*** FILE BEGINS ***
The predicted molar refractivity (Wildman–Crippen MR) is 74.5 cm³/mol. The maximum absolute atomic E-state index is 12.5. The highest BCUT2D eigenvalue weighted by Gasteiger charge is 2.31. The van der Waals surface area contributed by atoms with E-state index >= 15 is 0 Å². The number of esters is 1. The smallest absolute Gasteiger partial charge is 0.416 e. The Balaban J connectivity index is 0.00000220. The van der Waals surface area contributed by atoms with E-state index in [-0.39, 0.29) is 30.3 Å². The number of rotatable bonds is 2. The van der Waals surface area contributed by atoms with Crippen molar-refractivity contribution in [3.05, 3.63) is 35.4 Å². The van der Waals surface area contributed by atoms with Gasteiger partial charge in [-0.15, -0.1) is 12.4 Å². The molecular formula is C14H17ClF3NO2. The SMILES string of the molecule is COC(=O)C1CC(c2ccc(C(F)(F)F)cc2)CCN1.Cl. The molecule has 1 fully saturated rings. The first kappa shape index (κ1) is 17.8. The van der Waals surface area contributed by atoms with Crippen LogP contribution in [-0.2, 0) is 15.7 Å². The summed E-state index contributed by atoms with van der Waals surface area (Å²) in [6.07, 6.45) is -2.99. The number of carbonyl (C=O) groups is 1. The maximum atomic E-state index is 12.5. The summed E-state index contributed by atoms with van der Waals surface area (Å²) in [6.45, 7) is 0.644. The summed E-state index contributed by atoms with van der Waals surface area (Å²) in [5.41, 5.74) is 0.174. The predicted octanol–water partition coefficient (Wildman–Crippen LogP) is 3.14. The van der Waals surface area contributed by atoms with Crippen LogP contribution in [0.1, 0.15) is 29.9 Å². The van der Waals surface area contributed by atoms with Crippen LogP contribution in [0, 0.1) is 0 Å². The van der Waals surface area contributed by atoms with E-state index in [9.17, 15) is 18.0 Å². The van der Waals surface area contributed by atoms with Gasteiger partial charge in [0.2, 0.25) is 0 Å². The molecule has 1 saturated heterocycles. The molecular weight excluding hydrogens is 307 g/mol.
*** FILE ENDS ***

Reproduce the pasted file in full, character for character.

The predicted molar refractivity (Wildman–Crippen MR) is 74.5 cm³/mol. The maximum absolute atomic E-state index is 12.5. The highest BCUT2D eigenvalue weighted by Gasteiger charge is 2.31. The van der Waals surface area contributed by atoms with E-state index >= 15 is 0 Å². The number of esters is 1. The smallest absolute Gasteiger partial charge is 0.416 e. The Balaban J connectivity index is 0.00000220. The van der Waals surface area contributed by atoms with E-state index in [-0.39, 0.29) is 30.3 Å². The number of rotatable bonds is 2. The van der Waals surface area contributed by atoms with Crippen molar-refractivity contribution in [3.05, 3.63) is 35.4 Å². The van der Waals surface area contributed by atoms with Gasteiger partial charge in [-0.15, -0.1) is 12.4 Å². The molecular formula is C14H17ClF3NO2. The SMILES string of the molecule is COC(=O)C1CC(c2ccc(C(F)(F)F)cc2)CCN1.Cl. The molecule has 1 fully saturated rings. The first kappa shape index (κ1) is 17.8. The van der Waals surface area contributed by atoms with Crippen LogP contribution in [-0.2, 0) is 15.7 Å². The summed E-state index contributed by atoms with van der Waals surface area (Å²) in [6.07, 6.45) is -2.99. The number of carbonyl (C=O) groups is 1. The maximum atomic E-state index is 12.5. The summed E-state index contributed by atoms with van der Waals surface area (Å²) in [6.45, 7) is 0.644. The summed E-state index contributed by atoms with van der Waals surface area (Å²) in [5.41, 5.74) is 0.174. The predicted octanol–water partition coefficient (Wildman–Crippen LogP) is 3.14. The van der Waals surface area contributed by atoms with Crippen LogP contribution in [0.1, 0.15) is 29.9 Å². The van der Waals surface area contributed by atoms with Crippen LogP contribution in [0, 0.1) is 0 Å². The van der Waals surface area contributed by atoms with E-state index in [9.17, 15) is 18.0 Å². The van der Waals surface area contributed by atoms with Gasteiger partial charge in [0.2, 0.25) is 0 Å². The molecule has 1 saturated heterocycles. The molecular weight excluding hydrogens is 307 g/mol.